Stolen children, racism, devastated families, and cultural genocide encompass this searing documentary about government sanctioned atrocities committed against native peoples in the United States, in particular the Wabanaki people of Maine, whose existence hangs by a thread.
"The feature-length documentary Dawnland follows the TRC to contemporary Wabanaki communities to witness intimate, sacred moments of truth-telling and healing." - Upstander Project
FREE Public Screening: Saturday May 26, 2018 | Seattle Central Library (1000 4th Ave. Seattle)
1:00 PM - Reception
1:30 PM - Dawnland, preceded by Holy Angels
3:30 PM - Panel Discussion
For much of the last century, the United States government maintained a genocidal policy that forcibly removed Native American children from their homes and placed them into white communities. Many of them faced traumatic physical and emotional abuse by white adults in effort to erase their cultural identity and history. Dawnland is a heart-bleeding documentary that reveals the untold narrative of Indigenous child removal in the United States. Recently, Maine became the first state to sanction a Truth and Reconciliation Commission (TRC), with the sole purpose of recording the actual history of this policy, its devastating effects on Indigenous people, and the formulation of a more genuine healing process. The film follows both native and non-native commissioners as they travel across the state speaking to tribes of the Wabanaki people. These recorded meetings, the first state government sanctioned of their kind, produce intimate and harrowing moments of truth and reconciliation. But they soon discover these atrocities are more than just history, as current state policy continues to shatter Wabanaki families and threaten the tribe's very existence. What begins as a learning process evolves into a modern fight for a people's inalienable human rights.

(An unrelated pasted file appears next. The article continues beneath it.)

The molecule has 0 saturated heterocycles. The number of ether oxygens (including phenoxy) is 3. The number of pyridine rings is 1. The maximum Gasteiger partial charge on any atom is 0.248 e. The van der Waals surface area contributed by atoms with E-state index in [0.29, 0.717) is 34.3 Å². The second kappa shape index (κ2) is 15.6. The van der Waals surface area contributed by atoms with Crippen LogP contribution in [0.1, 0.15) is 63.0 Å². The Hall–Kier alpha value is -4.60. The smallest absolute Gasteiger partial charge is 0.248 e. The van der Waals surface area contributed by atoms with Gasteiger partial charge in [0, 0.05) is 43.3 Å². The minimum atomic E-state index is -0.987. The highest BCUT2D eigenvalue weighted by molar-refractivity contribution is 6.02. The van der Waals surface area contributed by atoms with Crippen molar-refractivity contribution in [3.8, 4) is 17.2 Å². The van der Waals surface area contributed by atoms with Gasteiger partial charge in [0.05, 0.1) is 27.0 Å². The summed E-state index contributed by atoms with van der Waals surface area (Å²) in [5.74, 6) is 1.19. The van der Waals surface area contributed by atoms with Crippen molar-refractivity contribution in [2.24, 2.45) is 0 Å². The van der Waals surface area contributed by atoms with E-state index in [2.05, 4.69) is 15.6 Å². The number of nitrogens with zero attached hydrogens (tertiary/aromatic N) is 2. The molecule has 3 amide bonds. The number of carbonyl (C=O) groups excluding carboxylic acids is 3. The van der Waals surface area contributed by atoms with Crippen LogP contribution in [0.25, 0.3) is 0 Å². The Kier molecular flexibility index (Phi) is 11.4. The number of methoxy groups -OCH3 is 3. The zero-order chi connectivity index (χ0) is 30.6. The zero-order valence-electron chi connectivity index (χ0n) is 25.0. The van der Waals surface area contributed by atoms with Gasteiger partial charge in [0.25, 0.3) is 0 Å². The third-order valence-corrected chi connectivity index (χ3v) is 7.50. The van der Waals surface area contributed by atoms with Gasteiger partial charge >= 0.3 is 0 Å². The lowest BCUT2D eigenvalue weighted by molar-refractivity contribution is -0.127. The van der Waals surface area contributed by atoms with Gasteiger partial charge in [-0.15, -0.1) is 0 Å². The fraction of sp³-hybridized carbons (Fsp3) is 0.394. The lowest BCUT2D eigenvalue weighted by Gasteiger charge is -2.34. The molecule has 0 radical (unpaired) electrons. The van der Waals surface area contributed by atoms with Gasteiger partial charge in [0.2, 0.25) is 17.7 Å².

Hailing from Minnesota and a graduate of the University of Florida, director Adam Mazo is the co-founder of the Upstander Project. The goals of the organization are to inspire mass audiences to take action against injustices by utilizing powerful documentary films. Along with his work in filmmaking, he is a skilled journalist for over 20 years on major broadcast outlets for television news.
While living in Boston, Massachusetts, Ben Pender-Cudlip work on independent films and is a freelance director of photography for other outside agencies. He is extremely passionate about social justice and is currently the director and photographer for over a dozen documentary films that shed light on alienated community stories.
Sponsored by Tulalip Tribes Charitable Fund
- Director: Adam Mazo, Ben Pender-Cudlip
- Premiere Status: Seattle
- Country: USA
- Year: 2018
- Running Time: 87 min
- Producer: Adam Mazo, N. Bruce Duthu
- Cinematographers: Ben Pender-Cudlip
- Editors: Kristen Salerno
- Music: Jennifer Kreisberg
- Language: English
- Format: BluRay